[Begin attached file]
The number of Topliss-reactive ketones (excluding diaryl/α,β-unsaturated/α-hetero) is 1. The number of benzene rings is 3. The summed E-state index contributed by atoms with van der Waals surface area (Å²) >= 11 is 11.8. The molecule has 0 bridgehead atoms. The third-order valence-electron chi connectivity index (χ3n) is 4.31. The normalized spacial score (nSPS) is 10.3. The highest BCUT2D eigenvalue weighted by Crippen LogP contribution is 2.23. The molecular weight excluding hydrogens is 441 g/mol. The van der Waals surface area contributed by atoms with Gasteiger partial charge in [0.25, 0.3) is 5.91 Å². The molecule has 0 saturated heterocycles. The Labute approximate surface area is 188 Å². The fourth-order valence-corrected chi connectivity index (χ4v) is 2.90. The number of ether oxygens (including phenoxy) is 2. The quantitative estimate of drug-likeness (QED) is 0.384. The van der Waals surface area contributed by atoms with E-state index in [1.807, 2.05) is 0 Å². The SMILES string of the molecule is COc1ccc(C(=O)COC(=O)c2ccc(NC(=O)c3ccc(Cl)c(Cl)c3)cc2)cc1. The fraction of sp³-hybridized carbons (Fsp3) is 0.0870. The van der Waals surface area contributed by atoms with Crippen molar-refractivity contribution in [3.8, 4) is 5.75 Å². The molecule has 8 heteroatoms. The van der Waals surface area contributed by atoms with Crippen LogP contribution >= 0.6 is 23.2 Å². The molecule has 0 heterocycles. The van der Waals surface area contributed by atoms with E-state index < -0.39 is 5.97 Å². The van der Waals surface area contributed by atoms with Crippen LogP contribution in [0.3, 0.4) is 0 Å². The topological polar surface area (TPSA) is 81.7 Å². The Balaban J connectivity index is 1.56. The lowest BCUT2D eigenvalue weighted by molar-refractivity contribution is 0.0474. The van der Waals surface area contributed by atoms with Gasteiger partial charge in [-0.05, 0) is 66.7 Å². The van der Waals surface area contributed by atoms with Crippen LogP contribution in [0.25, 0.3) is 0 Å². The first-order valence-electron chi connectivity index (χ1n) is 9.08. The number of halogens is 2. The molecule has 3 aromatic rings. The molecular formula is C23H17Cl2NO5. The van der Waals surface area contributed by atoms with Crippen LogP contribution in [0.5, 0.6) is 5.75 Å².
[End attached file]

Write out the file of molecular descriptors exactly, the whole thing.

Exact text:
The number of Topliss-reactive ketones (excluding diaryl/α,β-unsaturated/α-hetero) is 1. The number of benzene rings is 3. The summed E-state index contributed by atoms with van der Waals surface area (Å²) >= 11 is 11.8. The molecule has 0 bridgehead atoms. The third-order valence-electron chi connectivity index (χ3n) is 4.31. The normalized spacial score (nSPS) is 10.3. The highest BCUT2D eigenvalue weighted by Crippen LogP contribution is 2.23. The molecular weight excluding hydrogens is 441 g/mol. The van der Waals surface area contributed by atoms with Gasteiger partial charge in [0.25, 0.3) is 5.91 Å². The molecule has 0 saturated heterocycles. The Labute approximate surface area is 188 Å². The fourth-order valence-corrected chi connectivity index (χ4v) is 2.90. The number of ether oxygens (including phenoxy) is 2. The quantitative estimate of drug-likeness (QED) is 0.384. The van der Waals surface area contributed by atoms with E-state index in [1.807, 2.05) is 0 Å². The SMILES string of the molecule is COc1ccc(C(=O)COC(=O)c2ccc(NC(=O)c3ccc(Cl)c(Cl)c3)cc2)cc1. The fraction of sp³-hybridized carbons (Fsp3) is 0.0870. The van der Waals surface area contributed by atoms with Crippen molar-refractivity contribution in [3.8, 4) is 5.75 Å². The molecule has 8 heteroatoms. The van der Waals surface area contributed by atoms with Crippen LogP contribution >= 0.6 is 23.2 Å². The molecule has 0 heterocycles. The van der Waals surface area contributed by atoms with E-state index < -0.39 is 5.97 Å². The van der Waals surface area contributed by atoms with Crippen LogP contribution in [0.3, 0.4) is 0 Å². The topological polar surface area (TPSA) is 81.7 Å². The Balaban J connectivity index is 1.56. The lowest BCUT2D eigenvalue weighted by molar-refractivity contribution is 0.0474. The van der Waals surface area contributed by atoms with Gasteiger partial charge in [-0.05, 0) is 66.7 Å². The van der Waals surface area contributed by atoms with Crippen LogP contribution in [0.25, 0.3) is 0 Å². The first-order valence-electron chi connectivity index (χ1n) is 9.08. The number of halogens is 2. The molecule has 3 aromatic rings. The molecular formula is C23H17Cl2NO5. The van der Waals surface area contributed by atoms with Crippen LogP contribution in [0.5, 0.6) is 5.75 Å².